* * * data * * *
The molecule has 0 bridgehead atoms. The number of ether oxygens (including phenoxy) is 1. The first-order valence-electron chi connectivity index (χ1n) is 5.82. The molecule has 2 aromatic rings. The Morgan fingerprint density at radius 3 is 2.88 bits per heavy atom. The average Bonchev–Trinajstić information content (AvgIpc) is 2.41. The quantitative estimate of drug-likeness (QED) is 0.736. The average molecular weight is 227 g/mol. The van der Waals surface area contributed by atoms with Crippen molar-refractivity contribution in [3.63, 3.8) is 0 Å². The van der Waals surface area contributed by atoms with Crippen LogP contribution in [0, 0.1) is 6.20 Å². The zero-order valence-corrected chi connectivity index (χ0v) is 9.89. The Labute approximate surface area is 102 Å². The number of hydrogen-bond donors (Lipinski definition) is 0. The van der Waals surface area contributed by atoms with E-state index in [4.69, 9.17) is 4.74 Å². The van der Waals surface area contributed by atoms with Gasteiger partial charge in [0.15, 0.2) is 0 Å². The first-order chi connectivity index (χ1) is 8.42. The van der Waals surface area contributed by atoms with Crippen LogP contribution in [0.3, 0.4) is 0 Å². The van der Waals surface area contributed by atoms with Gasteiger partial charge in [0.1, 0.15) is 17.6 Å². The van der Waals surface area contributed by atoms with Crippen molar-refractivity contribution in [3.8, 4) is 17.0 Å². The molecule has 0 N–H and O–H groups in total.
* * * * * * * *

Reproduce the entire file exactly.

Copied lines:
The molecule has 0 bridgehead atoms. The number of ether oxygens (including phenoxy) is 1. The first-order valence-electron chi connectivity index (χ1n) is 5.82. The molecule has 2 aromatic rings. The Morgan fingerprint density at radius 3 is 2.88 bits per heavy atom. The average Bonchev–Trinajstić information content (AvgIpc) is 2.41. The quantitative estimate of drug-likeness (QED) is 0.736. The average molecular weight is 227 g/mol. The van der Waals surface area contributed by atoms with Crippen molar-refractivity contribution in [3.63, 3.8) is 0 Å². The van der Waals surface area contributed by atoms with Crippen LogP contribution in [0, 0.1) is 6.20 Å². The zero-order valence-corrected chi connectivity index (χ0v) is 9.89. The Labute approximate surface area is 102 Å². The number of hydrogen-bond donors (Lipinski definition) is 0. The van der Waals surface area contributed by atoms with E-state index in [4.69, 9.17) is 4.74 Å². The van der Waals surface area contributed by atoms with Gasteiger partial charge in [0.15, 0.2) is 0 Å². The first-order chi connectivity index (χ1) is 8.42. The van der Waals surface area contributed by atoms with Crippen LogP contribution in [0.3, 0.4) is 0 Å². The van der Waals surface area contributed by atoms with Gasteiger partial charge in [0.1, 0.15) is 17.6 Å². The van der Waals surface area contributed by atoms with Crippen molar-refractivity contribution in [3.8, 4) is 17.0 Å². The molecule has 0 N–H and O–H groups in total.